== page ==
Orlando Weeks feat. Rhian Teasdale - Dig
He used to front the Maccabees, she still fronts Wet Leg, together they have a conversational argument in harmony amid ripping piano and synth loops and motorik beats.

The WAEVE - City Lights
Whether it's because of Graham Coxon going back to his other job for the best part of a year, James Ford coming in to produce or whatever but his guitar and the synths sound a lot more like Blur's skronkier moments than what he and Rose Elinor Dougall did on last year's debut album, taking on a Scary Monsters takes to the widescreen indie-dancefloor vibe.

Thursday, May 02, 2024

New sounds: 2/5/24

adults - trouble
Streamlined power-pop leading into a fists-aloft chorus and out within 127 seconds, from the upcoming .​.​.​in the big league split EP with Spank Hair.

Adwaith - MWY
Both albums to date by Carmarthen's finest have won the Welsh Music Prize. No pressure, then, for the upcoming as yet unannounced third. They meet it head on with a building limber groove, a burbling undertow and a dark circling chant.

Cowtown - Can't Talk Now
Leeds' long-serving angular post-punk trio are about to release their first album in eight years, Fear Of... out right at the end of this month, and they sound almost calm by their previous jerky post-Devo standards. By which we mean this is more Talking Heads range in its below surface level instability - reflected lyrically as well as rhythmically - and insistent riffs.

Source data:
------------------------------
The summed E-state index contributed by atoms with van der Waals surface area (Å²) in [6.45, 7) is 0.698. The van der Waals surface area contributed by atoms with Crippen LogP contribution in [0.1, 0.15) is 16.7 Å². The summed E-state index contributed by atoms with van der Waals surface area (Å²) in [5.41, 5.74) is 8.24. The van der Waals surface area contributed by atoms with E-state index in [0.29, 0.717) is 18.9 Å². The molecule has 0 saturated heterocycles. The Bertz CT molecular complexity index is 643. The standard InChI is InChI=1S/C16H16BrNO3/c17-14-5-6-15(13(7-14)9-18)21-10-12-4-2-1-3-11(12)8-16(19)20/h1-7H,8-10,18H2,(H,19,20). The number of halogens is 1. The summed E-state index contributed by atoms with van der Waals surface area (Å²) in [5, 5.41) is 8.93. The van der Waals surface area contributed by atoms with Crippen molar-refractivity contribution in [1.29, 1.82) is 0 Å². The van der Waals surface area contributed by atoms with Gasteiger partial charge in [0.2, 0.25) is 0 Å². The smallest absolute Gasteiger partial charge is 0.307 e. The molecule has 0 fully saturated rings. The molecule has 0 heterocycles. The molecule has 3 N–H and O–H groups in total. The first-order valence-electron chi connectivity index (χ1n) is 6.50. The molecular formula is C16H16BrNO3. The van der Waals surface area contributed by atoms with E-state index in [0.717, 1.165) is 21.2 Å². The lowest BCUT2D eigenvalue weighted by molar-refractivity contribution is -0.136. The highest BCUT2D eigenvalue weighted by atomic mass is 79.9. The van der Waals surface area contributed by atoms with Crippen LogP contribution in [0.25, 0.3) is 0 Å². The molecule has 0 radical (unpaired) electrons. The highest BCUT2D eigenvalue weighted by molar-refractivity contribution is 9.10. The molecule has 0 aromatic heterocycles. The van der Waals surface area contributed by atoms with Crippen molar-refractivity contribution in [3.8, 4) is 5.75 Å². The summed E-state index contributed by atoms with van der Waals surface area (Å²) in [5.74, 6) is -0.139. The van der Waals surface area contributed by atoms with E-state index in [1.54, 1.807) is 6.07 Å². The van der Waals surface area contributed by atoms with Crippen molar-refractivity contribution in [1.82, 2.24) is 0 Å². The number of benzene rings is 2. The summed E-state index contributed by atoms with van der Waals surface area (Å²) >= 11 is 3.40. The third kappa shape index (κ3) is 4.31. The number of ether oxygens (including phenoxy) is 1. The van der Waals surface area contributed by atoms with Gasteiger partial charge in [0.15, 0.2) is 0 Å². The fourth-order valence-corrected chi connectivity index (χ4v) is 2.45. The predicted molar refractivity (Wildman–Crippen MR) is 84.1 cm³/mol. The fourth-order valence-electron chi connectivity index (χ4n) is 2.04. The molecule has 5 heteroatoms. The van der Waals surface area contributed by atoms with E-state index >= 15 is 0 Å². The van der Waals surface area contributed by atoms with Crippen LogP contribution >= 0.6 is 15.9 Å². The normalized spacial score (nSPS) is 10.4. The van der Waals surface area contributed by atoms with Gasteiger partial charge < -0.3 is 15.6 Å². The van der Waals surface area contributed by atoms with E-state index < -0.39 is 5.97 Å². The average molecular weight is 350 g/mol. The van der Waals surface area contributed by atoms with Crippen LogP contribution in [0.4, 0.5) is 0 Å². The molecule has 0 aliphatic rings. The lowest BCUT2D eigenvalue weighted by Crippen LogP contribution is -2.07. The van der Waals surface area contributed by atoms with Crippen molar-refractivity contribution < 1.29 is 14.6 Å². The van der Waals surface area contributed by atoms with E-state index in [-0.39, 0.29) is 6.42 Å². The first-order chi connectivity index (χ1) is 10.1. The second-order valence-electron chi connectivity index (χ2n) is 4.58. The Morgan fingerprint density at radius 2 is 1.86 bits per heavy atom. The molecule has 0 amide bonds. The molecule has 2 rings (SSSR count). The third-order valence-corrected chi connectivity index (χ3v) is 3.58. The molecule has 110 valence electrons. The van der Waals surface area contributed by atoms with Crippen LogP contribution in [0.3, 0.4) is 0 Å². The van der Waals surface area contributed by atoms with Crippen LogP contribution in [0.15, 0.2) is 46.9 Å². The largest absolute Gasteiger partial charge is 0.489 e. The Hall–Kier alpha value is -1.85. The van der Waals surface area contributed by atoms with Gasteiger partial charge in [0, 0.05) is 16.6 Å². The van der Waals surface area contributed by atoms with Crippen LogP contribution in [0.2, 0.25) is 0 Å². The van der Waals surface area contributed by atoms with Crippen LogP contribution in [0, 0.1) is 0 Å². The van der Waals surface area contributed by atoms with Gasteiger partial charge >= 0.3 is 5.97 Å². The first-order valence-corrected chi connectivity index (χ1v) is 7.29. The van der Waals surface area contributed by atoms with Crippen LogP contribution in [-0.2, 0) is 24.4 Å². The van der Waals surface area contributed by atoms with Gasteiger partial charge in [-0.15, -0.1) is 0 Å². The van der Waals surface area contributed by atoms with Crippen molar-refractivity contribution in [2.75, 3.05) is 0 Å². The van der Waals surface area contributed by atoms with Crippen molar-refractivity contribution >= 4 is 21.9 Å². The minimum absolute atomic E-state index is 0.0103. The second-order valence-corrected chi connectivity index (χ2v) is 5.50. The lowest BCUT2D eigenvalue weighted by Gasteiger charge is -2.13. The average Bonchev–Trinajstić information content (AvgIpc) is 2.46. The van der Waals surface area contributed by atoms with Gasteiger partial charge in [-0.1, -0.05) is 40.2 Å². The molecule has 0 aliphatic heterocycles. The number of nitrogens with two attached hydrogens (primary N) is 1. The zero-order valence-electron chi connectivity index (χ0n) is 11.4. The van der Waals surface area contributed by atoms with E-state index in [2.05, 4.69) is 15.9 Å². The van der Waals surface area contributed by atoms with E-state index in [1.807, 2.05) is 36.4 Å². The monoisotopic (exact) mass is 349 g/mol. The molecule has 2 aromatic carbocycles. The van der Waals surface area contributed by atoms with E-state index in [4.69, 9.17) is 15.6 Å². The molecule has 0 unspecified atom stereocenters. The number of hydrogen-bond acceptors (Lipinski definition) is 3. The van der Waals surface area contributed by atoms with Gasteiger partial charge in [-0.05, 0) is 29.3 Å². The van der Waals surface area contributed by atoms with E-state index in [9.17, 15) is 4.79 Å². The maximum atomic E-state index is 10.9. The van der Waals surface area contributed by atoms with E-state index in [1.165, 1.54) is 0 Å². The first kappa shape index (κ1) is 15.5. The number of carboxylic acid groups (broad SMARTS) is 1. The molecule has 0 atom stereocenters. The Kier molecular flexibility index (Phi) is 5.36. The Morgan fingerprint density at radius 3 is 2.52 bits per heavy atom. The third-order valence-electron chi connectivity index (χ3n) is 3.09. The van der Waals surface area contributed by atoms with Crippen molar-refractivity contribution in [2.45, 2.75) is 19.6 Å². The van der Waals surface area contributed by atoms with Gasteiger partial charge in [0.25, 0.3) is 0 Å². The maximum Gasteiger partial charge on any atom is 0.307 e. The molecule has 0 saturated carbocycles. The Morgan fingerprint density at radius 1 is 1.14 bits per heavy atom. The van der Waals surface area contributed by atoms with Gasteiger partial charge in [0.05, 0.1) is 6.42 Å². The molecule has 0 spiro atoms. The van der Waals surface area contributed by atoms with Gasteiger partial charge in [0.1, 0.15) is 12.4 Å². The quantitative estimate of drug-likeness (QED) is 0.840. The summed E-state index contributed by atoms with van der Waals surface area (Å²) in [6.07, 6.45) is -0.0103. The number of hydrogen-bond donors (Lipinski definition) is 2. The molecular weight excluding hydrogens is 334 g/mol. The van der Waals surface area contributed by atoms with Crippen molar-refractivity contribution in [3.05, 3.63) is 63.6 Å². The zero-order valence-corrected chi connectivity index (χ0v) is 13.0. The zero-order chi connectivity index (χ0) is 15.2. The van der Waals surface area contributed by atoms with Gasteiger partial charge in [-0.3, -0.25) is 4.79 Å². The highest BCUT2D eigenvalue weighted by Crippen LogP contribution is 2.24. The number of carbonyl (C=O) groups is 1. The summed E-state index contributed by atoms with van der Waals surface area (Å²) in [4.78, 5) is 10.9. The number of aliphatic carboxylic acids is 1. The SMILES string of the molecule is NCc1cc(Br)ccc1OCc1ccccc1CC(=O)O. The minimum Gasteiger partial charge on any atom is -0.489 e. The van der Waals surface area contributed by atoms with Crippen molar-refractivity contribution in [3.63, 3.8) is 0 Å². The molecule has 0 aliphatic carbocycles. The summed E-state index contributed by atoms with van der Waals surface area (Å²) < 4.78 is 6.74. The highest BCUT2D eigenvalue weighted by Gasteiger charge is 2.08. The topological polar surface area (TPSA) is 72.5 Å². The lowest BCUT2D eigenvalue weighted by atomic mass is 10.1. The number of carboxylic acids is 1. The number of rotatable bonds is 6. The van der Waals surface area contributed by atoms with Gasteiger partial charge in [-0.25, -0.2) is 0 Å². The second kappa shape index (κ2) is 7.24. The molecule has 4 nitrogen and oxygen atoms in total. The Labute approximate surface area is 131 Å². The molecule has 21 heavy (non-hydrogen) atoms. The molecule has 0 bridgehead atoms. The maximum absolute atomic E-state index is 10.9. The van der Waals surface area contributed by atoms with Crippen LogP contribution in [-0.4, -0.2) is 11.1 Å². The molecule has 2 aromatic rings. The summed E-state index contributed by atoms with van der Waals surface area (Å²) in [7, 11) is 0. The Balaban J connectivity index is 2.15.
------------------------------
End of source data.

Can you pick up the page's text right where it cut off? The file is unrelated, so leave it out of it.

Fold Paper - Nothing to Report
It's been a while since we've heard a band who are right out on the hyperactive sonic edge of this whole angular thing, and Winnipeg's Fold Paper fill that gap very neatly. Which is odd, as neat is the one thing they shy away from what with wiry (and Wire-y) guitars, No Wave arrythmia and the declamatory vocal style of Chell Osuntade, all seemingly held together with bungee ropes. They're arriving in the UK for a few dates next week, starting with our favourite haunt Focus Wales, from which we always come away excited about a new Canadian discovery...

Hamish Hawk - Big Cat Tattoos
Edinburgh's eruditely idiosyncratic iron fist in velvet glove previews new album A Firmer Hand, due 16th August.

Loveletter - Prophets
Loveletter are from New York, but who isn't? They have a debut EP, Testament, out on 7th June, from which comes a song which after the Be My Baby drum intro fakeout takes quite a bit from Sleater-Kinney, not least Gabriella Zappia sounding quite a lot like Corin Tucker, but there's something else going on from a generation of female post-punks before them, specifically the groove of the Mo-Dettes and the tightrope interplay of the Raincoats.

nathy sg - Something You Said
Him off Martha again with... well, if we're honest the most like Martha one of his solo tracks has sounded. Touring towards the end of the month. Oh, and this is what was under that headgear all this time! (Nothing. It's nothing.)